Wednesday, June 16, 2010

KURAMA, THE BATHS IN THE SACRED MOUNTAIN


VERSIÓN EN ESPAÑOL
Japan is a mountainous country with high volcanic activity, and therefore it is common to find hot springs called onsen (温泉). But beyond a purely geological phenomenon in Japan onsen are part of an ancient cultural tradition, an intimate relationship between man a nature, frequently framed by architecture.

As Suehiro Tanemura mentions, the first users of the thermal baths were the gods.
According to the Guide to the seven hot springs, "before the ancestors descended from heaven, the gods Oonamuchi and Sukuna-Hikone reigned the Central Land and the Reed Plains. Commiserating for the short life of humans, they established methods to relieve their ailments: the medicine, abstinence and the thermal baths. "


Thus, the onsen were used primarily as a form of archaic medicine. It was common to find hot springs to alleviate, for example, wounded soldiers, and this practice spread even during the Second World War. Their privileged location in the heart of the mountains also allowed to experience the healing properties of mineral waters, while establishing a close contact with nature.

Today onsen are one of the greatest tourist attractions in Japan, as they relief stress from work and they welcome, stripped from all clothing, people from every social strata: managers and salarymen, rich and poor, young and old, men and women ... Men and women?! Well, until a few years ago yes, it was common, but now almost all onsen baths are gender differentiated.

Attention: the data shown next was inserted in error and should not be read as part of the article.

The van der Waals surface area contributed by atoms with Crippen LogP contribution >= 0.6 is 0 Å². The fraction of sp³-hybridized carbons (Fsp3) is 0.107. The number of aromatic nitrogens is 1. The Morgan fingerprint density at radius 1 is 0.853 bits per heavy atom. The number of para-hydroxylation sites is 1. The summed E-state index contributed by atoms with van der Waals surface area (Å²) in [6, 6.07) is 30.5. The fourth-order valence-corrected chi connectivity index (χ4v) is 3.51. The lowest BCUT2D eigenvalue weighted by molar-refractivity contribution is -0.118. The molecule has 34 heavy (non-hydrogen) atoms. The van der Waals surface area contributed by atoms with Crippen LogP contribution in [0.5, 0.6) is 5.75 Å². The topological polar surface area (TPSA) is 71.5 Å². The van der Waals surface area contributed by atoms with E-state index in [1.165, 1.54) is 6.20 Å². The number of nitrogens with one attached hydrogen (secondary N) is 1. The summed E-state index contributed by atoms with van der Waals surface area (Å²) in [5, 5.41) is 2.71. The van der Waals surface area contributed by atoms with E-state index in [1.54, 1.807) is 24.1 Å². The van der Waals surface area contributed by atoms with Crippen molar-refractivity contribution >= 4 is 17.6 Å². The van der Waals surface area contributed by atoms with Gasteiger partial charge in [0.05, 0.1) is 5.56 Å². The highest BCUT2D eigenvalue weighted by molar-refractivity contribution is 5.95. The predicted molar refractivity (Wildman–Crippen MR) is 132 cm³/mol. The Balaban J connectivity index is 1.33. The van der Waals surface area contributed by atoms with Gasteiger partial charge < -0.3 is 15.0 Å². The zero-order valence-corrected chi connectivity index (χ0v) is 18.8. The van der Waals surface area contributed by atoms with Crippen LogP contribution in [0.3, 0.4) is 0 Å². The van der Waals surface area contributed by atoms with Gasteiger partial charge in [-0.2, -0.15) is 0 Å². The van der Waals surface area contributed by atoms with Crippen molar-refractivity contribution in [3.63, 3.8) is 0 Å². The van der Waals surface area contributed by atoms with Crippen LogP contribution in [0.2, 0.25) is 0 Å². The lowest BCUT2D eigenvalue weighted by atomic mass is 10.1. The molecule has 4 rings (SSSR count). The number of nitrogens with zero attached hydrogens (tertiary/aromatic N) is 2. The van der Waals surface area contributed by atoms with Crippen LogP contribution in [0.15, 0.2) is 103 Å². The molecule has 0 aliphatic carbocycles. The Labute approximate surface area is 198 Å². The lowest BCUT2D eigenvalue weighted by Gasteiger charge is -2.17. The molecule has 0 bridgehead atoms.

Mount Kurama, located 12 km north of Kyoto is a prime setting for an onsen, set among wooded slopes thickly covered with cypress trees.




THE TEMPLE OF KURAMA

Mount Kurama has been important for the people of Kyoto from its founding in the late eighth century up to today.



The Kurama temple dates from 770 and was built by the monk Gantei as guardian of the north of the newly founded city of Kyoo Heian (now Kyoto).

Niomon (Gate of the Guardians) at the entrance of the temple.

In fact, it is a complex made of multiple religious buildings scattered on the mountain. The road follows the ascent of the pilgrim, often flanked by lanterns or stone steles engraved with prayers, and eventually offers spaces for relaxation from where is possible to contemplate breathtaking views of the city.


Although this temple originally belonged to the Tendai sect, the temple of Kurama is today the headquarters of the Buddhist sect Kurama Kyoo.


Every October 22 one of the most popular events in Kyoto is held at Mount Kurama, the festival of fire or Hi Matsuri, a celebration to welcome the deity of Kurama. At 6 pm hundreds of torches populate the vicinity of the temple of Yuki jinja, especially giant torches over 3 meters high, made of pine and about 80 kg each. The procession of giant torches carried by men half naked, dressed as old warriors, attracts tens of thousands of visitors.